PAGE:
Is Medication the answer?
Many families worry about whether they should medicate their child who is diagnosed with learning challenges. When asking, “Is medication the answer?”, it is not unusual for a family to have sought out the advise of many health and education professionals in addition to their paediatrician and paediatric psychiatrist before coming to a conclusion that suits their family and their child’s needs.
This is a very controversial question and needs an in depth understand to look for options to best put forward a conclusive argument.
Traditional medication via a script has been proven to make effective changes in the child’s brain when the diagnosis that is underpinning those challenges is accurately assessed and provided by a team of health professionals. These may include a Paediatrician, a Paediatric psychiatrist, a Speech Pathologist, an Occupational Therapist, a Psychologist and the Educational Team.
Some families choose to follow the alternative route for natural remedies by alterations to the child’s diet and provisions for nutritional supplements.
The outcomes and benefits are based on the diagnosis and often a child may go through a series of trials of various forms of treatments before settling for what is making the best impact on their learning and behaviour. It is an area, whereby similar symptoms can appear across an array of conditions. So in my experience, I would definitely be seeking the advise of qualified health professionals to support you in your decision making when you ask yourself, “Is medication the answer?”. The assessment involves collecting a thorough background case history that involves developmental milestones and behaviour, familial heritage and past educational records. Clinical assessments involve observations of the child in various settings and over different circumstances such as early in the day and later in the afternoon. Formal metric assessments are then undertaken to assess the impact on skills and functions for core skills such as language, cognition and literacy.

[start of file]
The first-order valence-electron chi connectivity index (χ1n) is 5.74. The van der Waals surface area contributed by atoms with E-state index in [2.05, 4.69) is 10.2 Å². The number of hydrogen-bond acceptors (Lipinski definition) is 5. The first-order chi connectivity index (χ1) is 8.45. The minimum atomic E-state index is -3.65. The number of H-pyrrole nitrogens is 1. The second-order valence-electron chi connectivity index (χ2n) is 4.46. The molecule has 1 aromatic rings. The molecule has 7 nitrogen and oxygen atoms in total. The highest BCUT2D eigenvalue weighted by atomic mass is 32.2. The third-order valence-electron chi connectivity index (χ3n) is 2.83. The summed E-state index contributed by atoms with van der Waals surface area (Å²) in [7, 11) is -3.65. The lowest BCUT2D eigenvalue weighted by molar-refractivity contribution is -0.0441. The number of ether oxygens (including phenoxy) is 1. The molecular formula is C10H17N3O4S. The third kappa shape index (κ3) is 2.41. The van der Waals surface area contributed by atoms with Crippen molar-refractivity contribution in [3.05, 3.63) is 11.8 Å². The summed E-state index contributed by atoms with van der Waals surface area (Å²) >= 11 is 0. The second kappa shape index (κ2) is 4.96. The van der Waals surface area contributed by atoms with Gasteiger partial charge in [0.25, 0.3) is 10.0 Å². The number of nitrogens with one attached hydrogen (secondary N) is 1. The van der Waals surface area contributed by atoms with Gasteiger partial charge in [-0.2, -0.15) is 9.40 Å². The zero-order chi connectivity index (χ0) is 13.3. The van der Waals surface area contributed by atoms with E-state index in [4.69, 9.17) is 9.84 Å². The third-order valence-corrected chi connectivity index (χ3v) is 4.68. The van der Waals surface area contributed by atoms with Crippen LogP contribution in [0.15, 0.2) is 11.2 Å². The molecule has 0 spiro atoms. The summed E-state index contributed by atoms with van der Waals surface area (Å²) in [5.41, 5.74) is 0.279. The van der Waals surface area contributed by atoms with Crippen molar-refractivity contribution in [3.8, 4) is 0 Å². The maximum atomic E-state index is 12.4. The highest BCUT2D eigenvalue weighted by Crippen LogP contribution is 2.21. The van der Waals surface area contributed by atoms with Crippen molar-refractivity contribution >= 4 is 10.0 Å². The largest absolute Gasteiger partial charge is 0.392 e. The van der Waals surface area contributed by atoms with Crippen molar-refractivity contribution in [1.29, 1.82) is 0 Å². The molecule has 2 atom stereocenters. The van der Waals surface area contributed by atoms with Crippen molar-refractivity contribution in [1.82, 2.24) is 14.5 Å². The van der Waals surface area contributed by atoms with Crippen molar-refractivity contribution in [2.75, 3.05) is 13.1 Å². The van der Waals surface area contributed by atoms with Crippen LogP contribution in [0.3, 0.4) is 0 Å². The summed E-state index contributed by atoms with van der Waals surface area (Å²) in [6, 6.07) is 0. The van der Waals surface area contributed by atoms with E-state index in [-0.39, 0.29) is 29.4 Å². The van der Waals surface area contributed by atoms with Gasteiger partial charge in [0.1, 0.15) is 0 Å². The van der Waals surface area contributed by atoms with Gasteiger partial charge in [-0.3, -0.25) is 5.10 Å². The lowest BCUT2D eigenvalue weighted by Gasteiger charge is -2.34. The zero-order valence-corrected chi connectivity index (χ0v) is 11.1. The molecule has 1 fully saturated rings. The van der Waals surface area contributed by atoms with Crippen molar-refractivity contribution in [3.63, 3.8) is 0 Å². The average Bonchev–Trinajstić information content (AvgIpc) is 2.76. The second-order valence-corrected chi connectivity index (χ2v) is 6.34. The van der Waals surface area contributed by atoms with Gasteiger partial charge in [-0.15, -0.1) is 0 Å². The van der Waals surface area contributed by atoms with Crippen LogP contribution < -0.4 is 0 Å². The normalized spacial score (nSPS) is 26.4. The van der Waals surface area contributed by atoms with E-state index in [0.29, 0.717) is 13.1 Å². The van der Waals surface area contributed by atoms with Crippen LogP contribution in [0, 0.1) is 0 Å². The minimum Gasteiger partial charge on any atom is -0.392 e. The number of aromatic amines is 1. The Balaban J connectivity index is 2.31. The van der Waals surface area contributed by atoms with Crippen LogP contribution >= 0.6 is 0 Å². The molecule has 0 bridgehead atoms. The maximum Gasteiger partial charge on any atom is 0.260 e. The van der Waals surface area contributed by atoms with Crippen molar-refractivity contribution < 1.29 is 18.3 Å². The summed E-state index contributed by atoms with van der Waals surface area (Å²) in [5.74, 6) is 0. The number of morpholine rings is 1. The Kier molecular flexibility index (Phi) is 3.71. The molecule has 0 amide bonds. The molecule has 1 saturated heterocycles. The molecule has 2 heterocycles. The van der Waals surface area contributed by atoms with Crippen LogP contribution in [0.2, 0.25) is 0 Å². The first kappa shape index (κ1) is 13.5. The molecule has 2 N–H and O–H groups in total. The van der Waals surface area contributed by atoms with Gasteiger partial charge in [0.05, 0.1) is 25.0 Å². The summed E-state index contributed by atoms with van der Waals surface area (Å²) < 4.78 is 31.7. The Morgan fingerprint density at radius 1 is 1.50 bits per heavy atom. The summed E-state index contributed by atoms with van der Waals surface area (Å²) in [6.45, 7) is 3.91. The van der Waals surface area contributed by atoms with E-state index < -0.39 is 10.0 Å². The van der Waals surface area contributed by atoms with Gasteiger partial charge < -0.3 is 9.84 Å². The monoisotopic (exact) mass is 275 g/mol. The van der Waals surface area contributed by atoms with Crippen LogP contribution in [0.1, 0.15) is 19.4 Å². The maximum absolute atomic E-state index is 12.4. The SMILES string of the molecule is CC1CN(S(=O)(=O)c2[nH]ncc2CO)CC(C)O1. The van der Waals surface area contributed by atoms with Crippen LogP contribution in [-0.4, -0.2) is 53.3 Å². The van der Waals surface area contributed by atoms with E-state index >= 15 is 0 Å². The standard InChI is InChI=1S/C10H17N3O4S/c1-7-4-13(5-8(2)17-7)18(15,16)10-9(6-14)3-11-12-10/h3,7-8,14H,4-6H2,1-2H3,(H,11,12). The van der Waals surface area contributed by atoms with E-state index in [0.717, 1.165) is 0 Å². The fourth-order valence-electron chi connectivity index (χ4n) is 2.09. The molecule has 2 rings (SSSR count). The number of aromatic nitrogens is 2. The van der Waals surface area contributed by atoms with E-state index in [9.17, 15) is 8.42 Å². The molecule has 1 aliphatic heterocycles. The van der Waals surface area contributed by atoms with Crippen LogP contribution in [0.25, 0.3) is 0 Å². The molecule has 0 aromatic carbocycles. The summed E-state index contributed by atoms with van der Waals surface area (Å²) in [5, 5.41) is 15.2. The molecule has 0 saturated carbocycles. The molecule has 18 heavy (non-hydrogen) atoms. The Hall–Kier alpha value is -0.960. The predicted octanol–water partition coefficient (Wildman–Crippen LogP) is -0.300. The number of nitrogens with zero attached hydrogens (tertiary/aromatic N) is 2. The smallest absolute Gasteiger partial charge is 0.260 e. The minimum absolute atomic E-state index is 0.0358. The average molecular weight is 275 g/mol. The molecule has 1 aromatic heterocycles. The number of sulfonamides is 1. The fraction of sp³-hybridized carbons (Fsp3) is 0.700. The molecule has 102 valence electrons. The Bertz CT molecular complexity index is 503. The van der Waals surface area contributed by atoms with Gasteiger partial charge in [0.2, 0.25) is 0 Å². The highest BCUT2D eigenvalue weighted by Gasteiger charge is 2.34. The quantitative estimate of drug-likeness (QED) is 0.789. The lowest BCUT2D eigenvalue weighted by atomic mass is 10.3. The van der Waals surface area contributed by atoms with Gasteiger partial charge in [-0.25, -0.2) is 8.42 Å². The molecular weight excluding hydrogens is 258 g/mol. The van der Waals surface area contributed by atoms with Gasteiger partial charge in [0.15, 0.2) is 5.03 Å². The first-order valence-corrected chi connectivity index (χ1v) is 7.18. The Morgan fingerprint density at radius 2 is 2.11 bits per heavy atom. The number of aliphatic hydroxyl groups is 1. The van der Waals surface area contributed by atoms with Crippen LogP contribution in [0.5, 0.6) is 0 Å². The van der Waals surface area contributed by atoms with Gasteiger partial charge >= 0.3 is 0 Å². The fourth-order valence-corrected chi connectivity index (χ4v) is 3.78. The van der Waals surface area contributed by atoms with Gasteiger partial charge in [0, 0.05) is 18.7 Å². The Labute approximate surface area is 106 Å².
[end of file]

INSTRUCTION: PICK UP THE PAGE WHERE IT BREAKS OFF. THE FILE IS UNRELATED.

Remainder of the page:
Certainly, no child is the same, however in saying that, there are definite patterns and similarities of specific diagnostic conditions. These are easily observed by health professionals who are experienced. What is important to understand is that some symptoms such as inattention, can come from quite an array of underpinning causes whereby certain medication may only provide beneficial and effective treatment for some. Some children may have:
- ADHD (Attention Deficit and Hyperactivity Disorder)
- Sensory integration challenges
- Hypomanic behavioural traits
- Agitation from a brain injury or epilepsy
- Anxiety disorder or Post Traumatic Stress
What I do know is that children are supported best when they are given the chance to develop a relationship with their team of health providers. As they develop that relationship with their Specialists and Therapists, the professionals then gain a chance to observe the child over time and watch the impact of the treatment to determine what is the best cause of action to gain the best results. What I love about being a Speech Pathologist, is that we do get the chance to undertake longer term therapy programs as we are responsible for the correction of children speech,language, listening and literacy disorders. This enables us to have a very good viewpoint of a child’s actual capability and their impact of various treatments to determine which is most suitable for their education and treatment plan.
So in considering the question, “Is medication the answer?”, I draw on my 25 years of experience as a Certified Practicing Speech Pathologist. When diagnosed correctly, some medication is life changing for children and adults with learning disorders. This can help an individual achieve their highest potential academically, socially and vocationally.
Frankly, we all need our minds to be stable and operational for all the vital functions of life, whether we are young or old.